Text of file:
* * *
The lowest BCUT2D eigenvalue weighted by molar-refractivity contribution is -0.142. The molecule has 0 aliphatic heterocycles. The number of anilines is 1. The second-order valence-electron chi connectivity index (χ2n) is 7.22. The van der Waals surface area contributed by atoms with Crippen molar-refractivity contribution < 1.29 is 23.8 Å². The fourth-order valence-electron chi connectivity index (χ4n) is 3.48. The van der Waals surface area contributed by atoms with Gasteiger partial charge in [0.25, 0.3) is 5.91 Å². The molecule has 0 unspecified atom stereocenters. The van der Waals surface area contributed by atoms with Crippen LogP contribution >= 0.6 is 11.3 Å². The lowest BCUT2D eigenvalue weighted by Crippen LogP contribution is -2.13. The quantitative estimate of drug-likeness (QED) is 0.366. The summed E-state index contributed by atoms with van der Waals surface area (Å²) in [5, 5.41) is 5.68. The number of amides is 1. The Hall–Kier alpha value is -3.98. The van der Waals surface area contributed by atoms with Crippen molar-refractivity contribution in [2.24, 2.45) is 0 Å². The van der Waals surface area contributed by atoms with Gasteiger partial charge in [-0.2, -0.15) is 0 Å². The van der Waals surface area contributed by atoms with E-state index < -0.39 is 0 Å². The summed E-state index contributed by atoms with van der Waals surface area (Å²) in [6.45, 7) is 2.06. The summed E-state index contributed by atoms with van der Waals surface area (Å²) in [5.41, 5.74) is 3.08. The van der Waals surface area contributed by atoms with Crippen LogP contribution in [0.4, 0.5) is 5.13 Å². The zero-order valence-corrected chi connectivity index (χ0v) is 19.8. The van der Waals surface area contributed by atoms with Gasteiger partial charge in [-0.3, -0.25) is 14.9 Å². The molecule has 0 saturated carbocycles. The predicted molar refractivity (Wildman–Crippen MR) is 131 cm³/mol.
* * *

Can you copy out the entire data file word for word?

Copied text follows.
The lowest BCUT2D eigenvalue weighted by molar-refractivity contribution is -0.142. The molecule has 0 aliphatic heterocycles. The number of anilines is 1. The second-order valence-electron chi connectivity index (χ2n) is 7.22. The van der Waals surface area contributed by atoms with Crippen molar-refractivity contribution < 1.29 is 23.8 Å². The fourth-order valence-electron chi connectivity index (χ4n) is 3.48. The van der Waals surface area contributed by atoms with Gasteiger partial charge in [0.25, 0.3) is 5.91 Å². The molecule has 0 unspecified atom stereocenters. The van der Waals surface area contributed by atoms with Crippen LogP contribution >= 0.6 is 11.3 Å². The lowest BCUT2D eigenvalue weighted by Crippen LogP contribution is -2.13. The quantitative estimate of drug-likeness (QED) is 0.366. The summed E-state index contributed by atoms with van der Waals surface area (Å²) in [5, 5.41) is 5.68. The number of amides is 1. The Hall–Kier alpha value is -3.98. The van der Waals surface area contributed by atoms with Crippen molar-refractivity contribution in [2.24, 2.45) is 0 Å². The van der Waals surface area contributed by atoms with Gasteiger partial charge in [-0.2, -0.15) is 0 Å². The van der Waals surface area contributed by atoms with E-state index < -0.39 is 0 Å². The summed E-state index contributed by atoms with van der Waals surface area (Å²) in [6.45, 7) is 2.06. The summed E-state index contributed by atoms with van der Waals surface area (Å²) in [5.41, 5.74) is 3.08. The van der Waals surface area contributed by atoms with Crippen LogP contribution in [0.4, 0.5) is 5.13 Å². The zero-order valence-corrected chi connectivity index (χ0v) is 19.8. The van der Waals surface area contributed by atoms with Gasteiger partial charge in [-0.3, -0.25) is 14.9 Å². The molecule has 0 saturated carbocycles. The predicted molar refractivity (Wildman–Crippen MR) is 131 cm³/mol.